If a military spouse dies during the year, whether in a combat zone or otherwise, the surviving spouse is entitled to file a joint return for the year of death under IRC section 6013, assuming the survivor has not remarried before the end of that year. Surviving spouses may sign on their own behalf and for the deceased spouse, unless a personal representative has been appointed. IRC section 6013(f) provides that an individual classified as MIA is still eligible to file a joint return, even if the individual had died prior to the tax-year covered by the return. A written statement noting MIA status should be attached to the joint return.

Putting It All Together

These unique provisions for military personnel and their families, along with existing provisions available to all taxpayers, can provide tax planning and compliance opportunities. These provisions can be broken down into two categories: substantive and procedural. Substantive provisions are concerned with income exclusions, deductions, and reduction of tax liabilities. Procedural provisions include filing and payment extensions and special rules for return signing.

The major substantive provisions include the income exclusion for qualified military allowances under IRC section 134 and the combat zone exclusion under IRC section 112. Both exclusions are automatic and are reflected in a service member’s W-2. For service members serving in a combat zone, or recently returned from one, however, a check of their W-2 is recommended; the combat zone exclusion applies only to income taxes, not FICA taxes. The IRC section 692 tax liability forgiveness provision is not automatic, requiring action by the surviving spouse or estate representative, but it does provide some financial support and a potential refund to the taxpayer’s family.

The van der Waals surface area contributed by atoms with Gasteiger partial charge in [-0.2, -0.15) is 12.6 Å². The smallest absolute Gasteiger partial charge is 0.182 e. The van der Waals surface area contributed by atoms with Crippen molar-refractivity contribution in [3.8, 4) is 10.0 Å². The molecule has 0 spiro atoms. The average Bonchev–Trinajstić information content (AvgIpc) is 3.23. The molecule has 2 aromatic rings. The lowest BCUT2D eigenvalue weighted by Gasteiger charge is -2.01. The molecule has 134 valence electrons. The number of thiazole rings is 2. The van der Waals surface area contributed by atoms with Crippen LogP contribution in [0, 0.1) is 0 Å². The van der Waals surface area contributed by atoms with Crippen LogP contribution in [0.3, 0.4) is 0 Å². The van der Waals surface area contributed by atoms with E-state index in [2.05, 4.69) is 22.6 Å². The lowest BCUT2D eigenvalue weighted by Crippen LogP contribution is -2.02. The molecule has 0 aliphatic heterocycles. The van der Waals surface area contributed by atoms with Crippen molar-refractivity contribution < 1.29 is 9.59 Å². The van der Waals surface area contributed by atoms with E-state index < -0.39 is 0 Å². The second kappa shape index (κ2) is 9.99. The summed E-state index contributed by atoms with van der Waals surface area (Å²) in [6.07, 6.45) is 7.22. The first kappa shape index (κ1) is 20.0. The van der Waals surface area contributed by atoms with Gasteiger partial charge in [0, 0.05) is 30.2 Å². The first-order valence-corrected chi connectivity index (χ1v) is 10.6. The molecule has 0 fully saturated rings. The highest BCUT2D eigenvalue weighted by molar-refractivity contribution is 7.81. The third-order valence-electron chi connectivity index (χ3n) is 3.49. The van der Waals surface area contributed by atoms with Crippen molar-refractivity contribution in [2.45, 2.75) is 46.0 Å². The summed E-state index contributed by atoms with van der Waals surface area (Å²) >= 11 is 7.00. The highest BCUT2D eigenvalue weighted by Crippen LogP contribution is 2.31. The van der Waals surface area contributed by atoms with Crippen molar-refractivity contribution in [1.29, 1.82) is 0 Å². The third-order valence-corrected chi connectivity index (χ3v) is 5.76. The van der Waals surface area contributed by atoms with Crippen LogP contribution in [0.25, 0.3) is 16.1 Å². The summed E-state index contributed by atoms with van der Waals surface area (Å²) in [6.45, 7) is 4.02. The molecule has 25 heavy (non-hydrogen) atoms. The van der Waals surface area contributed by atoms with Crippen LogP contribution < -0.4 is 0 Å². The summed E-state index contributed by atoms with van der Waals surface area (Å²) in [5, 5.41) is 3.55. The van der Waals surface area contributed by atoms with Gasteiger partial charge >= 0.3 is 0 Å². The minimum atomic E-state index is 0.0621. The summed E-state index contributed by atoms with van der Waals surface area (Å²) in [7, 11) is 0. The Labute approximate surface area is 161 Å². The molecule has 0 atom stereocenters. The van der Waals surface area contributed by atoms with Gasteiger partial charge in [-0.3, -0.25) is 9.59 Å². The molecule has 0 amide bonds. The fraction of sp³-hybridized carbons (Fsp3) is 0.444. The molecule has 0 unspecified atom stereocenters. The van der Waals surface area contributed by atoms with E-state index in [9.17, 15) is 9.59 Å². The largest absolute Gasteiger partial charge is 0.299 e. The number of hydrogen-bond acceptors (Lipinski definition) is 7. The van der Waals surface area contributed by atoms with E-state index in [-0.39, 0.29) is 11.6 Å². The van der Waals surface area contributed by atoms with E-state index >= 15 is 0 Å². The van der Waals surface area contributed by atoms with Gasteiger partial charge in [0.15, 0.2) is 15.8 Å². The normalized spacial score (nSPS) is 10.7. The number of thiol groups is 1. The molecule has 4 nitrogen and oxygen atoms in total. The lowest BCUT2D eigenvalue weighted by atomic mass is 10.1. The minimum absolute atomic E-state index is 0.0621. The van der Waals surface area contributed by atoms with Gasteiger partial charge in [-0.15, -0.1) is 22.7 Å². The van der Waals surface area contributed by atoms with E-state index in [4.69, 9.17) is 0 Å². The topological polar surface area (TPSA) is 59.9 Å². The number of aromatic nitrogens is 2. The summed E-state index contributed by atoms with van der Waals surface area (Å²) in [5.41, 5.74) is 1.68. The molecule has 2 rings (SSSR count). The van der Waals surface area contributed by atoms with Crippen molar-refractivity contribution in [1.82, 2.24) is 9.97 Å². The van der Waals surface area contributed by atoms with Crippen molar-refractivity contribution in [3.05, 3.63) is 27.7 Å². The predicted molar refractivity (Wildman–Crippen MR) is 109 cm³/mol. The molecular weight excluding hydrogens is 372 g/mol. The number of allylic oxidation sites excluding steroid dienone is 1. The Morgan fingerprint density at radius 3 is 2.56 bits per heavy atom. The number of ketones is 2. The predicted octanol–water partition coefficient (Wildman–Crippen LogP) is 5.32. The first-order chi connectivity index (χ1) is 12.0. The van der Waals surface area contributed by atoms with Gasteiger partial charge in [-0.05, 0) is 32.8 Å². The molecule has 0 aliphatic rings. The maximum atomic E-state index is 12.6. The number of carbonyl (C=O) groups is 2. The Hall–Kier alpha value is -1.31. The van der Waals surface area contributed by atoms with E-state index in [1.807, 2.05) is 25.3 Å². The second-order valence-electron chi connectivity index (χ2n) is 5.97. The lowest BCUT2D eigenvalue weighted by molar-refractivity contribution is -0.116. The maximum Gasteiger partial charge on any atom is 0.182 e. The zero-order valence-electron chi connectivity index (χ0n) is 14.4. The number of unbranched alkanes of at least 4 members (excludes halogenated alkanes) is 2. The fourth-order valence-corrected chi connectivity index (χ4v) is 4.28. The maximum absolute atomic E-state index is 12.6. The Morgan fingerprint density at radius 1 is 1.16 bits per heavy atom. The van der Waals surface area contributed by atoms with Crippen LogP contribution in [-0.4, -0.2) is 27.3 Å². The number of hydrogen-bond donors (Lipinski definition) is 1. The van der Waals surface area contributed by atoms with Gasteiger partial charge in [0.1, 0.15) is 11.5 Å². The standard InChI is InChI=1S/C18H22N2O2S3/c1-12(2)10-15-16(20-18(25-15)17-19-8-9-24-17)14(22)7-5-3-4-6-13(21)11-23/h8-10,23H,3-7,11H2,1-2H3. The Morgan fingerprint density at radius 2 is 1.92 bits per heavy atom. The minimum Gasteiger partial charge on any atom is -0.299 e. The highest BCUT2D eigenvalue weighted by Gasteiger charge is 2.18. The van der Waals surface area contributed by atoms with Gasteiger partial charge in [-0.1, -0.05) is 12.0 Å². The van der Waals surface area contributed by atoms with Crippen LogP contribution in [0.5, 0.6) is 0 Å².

Military personnel that die as a result of wounds incurred in a combat zone are entitled to forgiveness under both IRC sections 692(a) and (c), but the provisions differ, requiring some analysis by the tax preparer. IRC section 692(a) forgives all years starting from the date of entry into the combat zone until death. IRC section 692(c) forgives all years from the year before the attack until the date of death.